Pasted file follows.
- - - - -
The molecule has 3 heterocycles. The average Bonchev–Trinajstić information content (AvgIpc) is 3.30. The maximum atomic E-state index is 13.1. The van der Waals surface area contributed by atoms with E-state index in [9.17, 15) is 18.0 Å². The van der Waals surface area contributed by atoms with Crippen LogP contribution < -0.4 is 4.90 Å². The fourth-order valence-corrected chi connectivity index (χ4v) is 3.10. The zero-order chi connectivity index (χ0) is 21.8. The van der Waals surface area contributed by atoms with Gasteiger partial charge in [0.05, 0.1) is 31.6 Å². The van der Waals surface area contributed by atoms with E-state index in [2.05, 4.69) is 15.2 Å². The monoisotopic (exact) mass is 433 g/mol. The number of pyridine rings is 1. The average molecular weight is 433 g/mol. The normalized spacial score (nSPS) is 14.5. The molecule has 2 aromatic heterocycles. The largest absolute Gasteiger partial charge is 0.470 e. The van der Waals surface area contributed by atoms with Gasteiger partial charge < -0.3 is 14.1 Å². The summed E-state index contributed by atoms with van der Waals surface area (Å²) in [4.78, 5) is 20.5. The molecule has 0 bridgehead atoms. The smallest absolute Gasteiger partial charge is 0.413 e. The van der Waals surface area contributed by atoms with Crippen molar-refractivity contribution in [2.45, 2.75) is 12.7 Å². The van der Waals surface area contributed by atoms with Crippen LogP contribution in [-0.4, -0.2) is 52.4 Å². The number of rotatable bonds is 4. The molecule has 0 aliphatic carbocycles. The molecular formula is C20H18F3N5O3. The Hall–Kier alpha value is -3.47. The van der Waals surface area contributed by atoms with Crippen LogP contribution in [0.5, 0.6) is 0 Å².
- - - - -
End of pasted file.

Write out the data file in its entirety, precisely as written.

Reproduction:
The molecule has 3 heterocycles. The average Bonchev–Trinajstić information content (AvgIpc) is 3.30. The maximum atomic E-state index is 13.1. The van der Waals surface area contributed by atoms with E-state index in [9.17, 15) is 18.0 Å². The van der Waals surface area contributed by atoms with Crippen LogP contribution < -0.4 is 4.90 Å². The fourth-order valence-corrected chi connectivity index (χ4v) is 3.10. The zero-order chi connectivity index (χ0) is 21.8. The van der Waals surface area contributed by atoms with Gasteiger partial charge in [0.05, 0.1) is 31.6 Å². The van der Waals surface area contributed by atoms with E-state index in [2.05, 4.69) is 15.2 Å². The monoisotopic (exact) mass is 433 g/mol. The number of pyridine rings is 1. The average molecular weight is 433 g/mol. The normalized spacial score (nSPS) is 14.5. The molecule has 2 aromatic heterocycles. The largest absolute Gasteiger partial charge is 0.470 e. The van der Waals surface area contributed by atoms with Gasteiger partial charge < -0.3 is 14.1 Å². The summed E-state index contributed by atoms with van der Waals surface area (Å²) in [4.78, 5) is 20.5. The molecule has 0 bridgehead atoms. The smallest absolute Gasteiger partial charge is 0.413 e. The van der Waals surface area contributed by atoms with Crippen molar-refractivity contribution in [2.45, 2.75) is 12.7 Å². The van der Waals surface area contributed by atoms with Crippen LogP contribution in [-0.4, -0.2) is 52.4 Å². The number of rotatable bonds is 4. The molecule has 0 aliphatic carbocycles. The molecular formula is C20H18F3N5O3. The Hall–Kier alpha value is -3.47. The van der Waals surface area contributed by atoms with Crippen LogP contribution in [0.5, 0.6) is 0 Å².